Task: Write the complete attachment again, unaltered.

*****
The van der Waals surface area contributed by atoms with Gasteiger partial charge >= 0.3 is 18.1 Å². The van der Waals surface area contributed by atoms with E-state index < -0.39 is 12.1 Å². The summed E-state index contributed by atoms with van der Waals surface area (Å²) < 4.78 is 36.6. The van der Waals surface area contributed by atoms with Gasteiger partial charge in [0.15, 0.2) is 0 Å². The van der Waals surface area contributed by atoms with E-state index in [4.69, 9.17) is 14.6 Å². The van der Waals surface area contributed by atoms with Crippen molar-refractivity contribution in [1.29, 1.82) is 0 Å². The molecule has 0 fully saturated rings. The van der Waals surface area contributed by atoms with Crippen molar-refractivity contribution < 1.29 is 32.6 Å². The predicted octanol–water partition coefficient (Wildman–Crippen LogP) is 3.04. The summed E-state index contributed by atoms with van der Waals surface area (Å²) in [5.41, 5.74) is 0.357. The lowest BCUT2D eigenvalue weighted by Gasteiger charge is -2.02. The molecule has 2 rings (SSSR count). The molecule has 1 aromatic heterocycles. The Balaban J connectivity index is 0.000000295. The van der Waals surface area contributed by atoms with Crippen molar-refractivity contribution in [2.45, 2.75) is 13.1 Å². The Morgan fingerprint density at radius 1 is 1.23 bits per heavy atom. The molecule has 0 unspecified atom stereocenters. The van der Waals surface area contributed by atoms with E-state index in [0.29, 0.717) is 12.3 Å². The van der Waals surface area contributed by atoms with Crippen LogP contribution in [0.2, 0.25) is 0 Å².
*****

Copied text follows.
The van der Waals surface area contributed by atoms with Gasteiger partial charge >= 0.3 is 18.1 Å². The van der Waals surface area contributed by atoms with E-state index < -0.39 is 12.1 Å². The summed E-state index contributed by atoms with van der Waals surface area (Å²) < 4.78 is 36.6. The van der Waals surface area contributed by atoms with Gasteiger partial charge in [0.15, 0.2) is 0 Å². The van der Waals surface area contributed by atoms with E-state index in [4.69, 9.17) is 14.6 Å². The van der Waals surface area contributed by atoms with Crippen molar-refractivity contribution in [1.29, 1.82) is 0 Å². The molecule has 0 fully saturated rings. The van der Waals surface area contributed by atoms with Crippen molar-refractivity contribution < 1.29 is 32.6 Å². The predicted octanol–water partition coefficient (Wildman–Crippen LogP) is 3.04. The summed E-state index contributed by atoms with van der Waals surface area (Å²) in [5.41, 5.74) is 0.357. The lowest BCUT2D eigenvalue weighted by Gasteiger charge is -2.02. The molecule has 2 rings (SSSR count). The molecule has 1 aromatic heterocycles. The Balaban J connectivity index is 0.000000295. The van der Waals surface area contributed by atoms with Crippen molar-refractivity contribution in [2.45, 2.75) is 13.1 Å². The Morgan fingerprint density at radius 1 is 1.23 bits per heavy atom. The molecule has 0 unspecified atom stereocenters. The van der Waals surface area contributed by atoms with E-state index in [0.29, 0.717) is 12.3 Å². The van der Waals surface area contributed by atoms with Crippen LogP contribution in [0.2, 0.25) is 0 Å².